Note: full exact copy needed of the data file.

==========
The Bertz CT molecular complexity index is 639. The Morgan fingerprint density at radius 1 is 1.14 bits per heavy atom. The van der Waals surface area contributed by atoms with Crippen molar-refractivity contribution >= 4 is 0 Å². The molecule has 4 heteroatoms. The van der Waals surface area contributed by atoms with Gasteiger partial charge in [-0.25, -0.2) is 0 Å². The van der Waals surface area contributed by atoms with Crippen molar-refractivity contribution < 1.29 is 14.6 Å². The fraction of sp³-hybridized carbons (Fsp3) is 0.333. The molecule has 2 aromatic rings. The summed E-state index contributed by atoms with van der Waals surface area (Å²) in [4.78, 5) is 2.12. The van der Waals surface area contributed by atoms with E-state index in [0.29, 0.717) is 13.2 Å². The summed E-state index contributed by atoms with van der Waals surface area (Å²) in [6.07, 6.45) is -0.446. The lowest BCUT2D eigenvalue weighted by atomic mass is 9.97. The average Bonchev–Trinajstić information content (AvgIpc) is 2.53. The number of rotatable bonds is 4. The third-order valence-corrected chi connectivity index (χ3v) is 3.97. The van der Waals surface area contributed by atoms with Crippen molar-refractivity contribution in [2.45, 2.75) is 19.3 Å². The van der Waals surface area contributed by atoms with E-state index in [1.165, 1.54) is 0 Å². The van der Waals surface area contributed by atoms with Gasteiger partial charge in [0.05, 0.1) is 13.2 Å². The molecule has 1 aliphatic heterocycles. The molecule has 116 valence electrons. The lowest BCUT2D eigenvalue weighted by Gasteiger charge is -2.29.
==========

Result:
The Bertz CT molecular complexity index is 639. The Morgan fingerprint density at radius 1 is 1.14 bits per heavy atom. The van der Waals surface area contributed by atoms with Crippen molar-refractivity contribution >= 4 is 0 Å². The molecule has 4 heteroatoms. The van der Waals surface area contributed by atoms with Gasteiger partial charge in [-0.25, -0.2) is 0 Å². The van der Waals surface area contributed by atoms with Crippen molar-refractivity contribution < 1.29 is 14.6 Å². The fraction of sp³-hybridized carbons (Fsp3) is 0.333. The molecule has 2 aromatic rings. The summed E-state index contributed by atoms with van der Waals surface area (Å²) in [4.78, 5) is 2.12. The van der Waals surface area contributed by atoms with E-state index in [0.29, 0.717) is 13.2 Å². The summed E-state index contributed by atoms with van der Waals surface area (Å²) in [6.07, 6.45) is -0.446. The lowest BCUT2D eigenvalue weighted by atomic mass is 9.97. The average Bonchev–Trinajstić information content (AvgIpc) is 2.53. The number of rotatable bonds is 4. The third-order valence-corrected chi connectivity index (χ3v) is 3.97. The van der Waals surface area contributed by atoms with Crippen molar-refractivity contribution in [2.45, 2.75) is 19.3 Å². The van der Waals surface area contributed by atoms with E-state index in [1.165, 1.54) is 0 Å². The van der Waals surface area contributed by atoms with Gasteiger partial charge in [0.05, 0.1) is 13.2 Å². The molecule has 1 aliphatic heterocycles. The molecule has 116 valence electrons. The lowest BCUT2D eigenvalue weighted by Gasteiger charge is -2.29.